A vibrating plate in
contact with a fluid at rest may radiate sound by producing
acoustic plane waves that travel away from the plate. In the case of an
infinite plate, this only happens if the wavelength of the bending waves
in the plate is larger than the acoustic wavelength.
This occurs when the travelling wave speed of the plate is higher than the
wave speed in the fluid. This case is illustrated by the animation below:
The animation below shows
the particle displacement induced by a vibrating panel radiating sound in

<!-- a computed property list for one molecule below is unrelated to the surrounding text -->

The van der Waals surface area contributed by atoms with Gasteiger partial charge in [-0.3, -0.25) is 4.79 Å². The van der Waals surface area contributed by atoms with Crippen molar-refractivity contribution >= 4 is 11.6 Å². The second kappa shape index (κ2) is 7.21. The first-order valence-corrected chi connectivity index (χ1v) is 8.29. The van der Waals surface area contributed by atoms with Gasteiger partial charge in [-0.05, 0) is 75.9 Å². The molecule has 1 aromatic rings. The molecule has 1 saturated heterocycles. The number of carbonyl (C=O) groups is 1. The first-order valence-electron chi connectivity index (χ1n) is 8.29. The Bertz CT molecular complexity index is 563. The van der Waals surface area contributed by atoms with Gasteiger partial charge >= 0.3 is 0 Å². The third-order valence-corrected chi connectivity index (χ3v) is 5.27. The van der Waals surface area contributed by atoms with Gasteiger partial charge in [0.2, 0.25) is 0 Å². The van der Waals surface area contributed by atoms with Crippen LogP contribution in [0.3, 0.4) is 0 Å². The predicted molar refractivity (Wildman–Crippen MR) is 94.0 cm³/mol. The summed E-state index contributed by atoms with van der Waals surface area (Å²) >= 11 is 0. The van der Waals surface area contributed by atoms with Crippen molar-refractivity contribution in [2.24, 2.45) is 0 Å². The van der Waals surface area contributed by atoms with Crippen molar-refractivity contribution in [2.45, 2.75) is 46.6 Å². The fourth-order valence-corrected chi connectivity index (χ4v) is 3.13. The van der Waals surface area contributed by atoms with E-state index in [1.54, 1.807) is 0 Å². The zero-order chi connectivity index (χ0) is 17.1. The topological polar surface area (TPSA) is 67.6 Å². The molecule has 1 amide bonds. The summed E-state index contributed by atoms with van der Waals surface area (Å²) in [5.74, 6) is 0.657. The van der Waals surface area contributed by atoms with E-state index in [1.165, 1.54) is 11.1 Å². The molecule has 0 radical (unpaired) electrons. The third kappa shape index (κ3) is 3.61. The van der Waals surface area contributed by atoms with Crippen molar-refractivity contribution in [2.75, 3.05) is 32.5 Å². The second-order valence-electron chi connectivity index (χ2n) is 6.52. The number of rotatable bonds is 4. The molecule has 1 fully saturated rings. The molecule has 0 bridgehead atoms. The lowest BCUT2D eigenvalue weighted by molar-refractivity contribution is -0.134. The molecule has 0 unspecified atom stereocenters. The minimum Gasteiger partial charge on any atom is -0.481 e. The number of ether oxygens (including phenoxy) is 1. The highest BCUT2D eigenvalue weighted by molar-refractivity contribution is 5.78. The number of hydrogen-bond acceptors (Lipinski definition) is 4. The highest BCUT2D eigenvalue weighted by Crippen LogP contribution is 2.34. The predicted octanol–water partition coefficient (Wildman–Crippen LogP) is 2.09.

the fluid medium. By concentrating on the red dots, one can see that the
particles are oscillating back and forth through an equilibrium position.
If the wavelength of the
bending waves in the plate is shorter than the acoustic wavelength, then the
acoustic waves do not propagate into the fluid. We are left with
what are called 'evanescent' waves where the pressure amplitude decreases exponentially with
distance from the plate.
The animation below shows the particle
displacement induced by a vibrating panel when the travelling wave speed
in the panel is less than the wave speed in the fluid. The amplitude of
the particle motion decreases exponentially with increasing distance from
the boundary. By concentrating on the red dots, you can just see that the
particles move in an ellipse.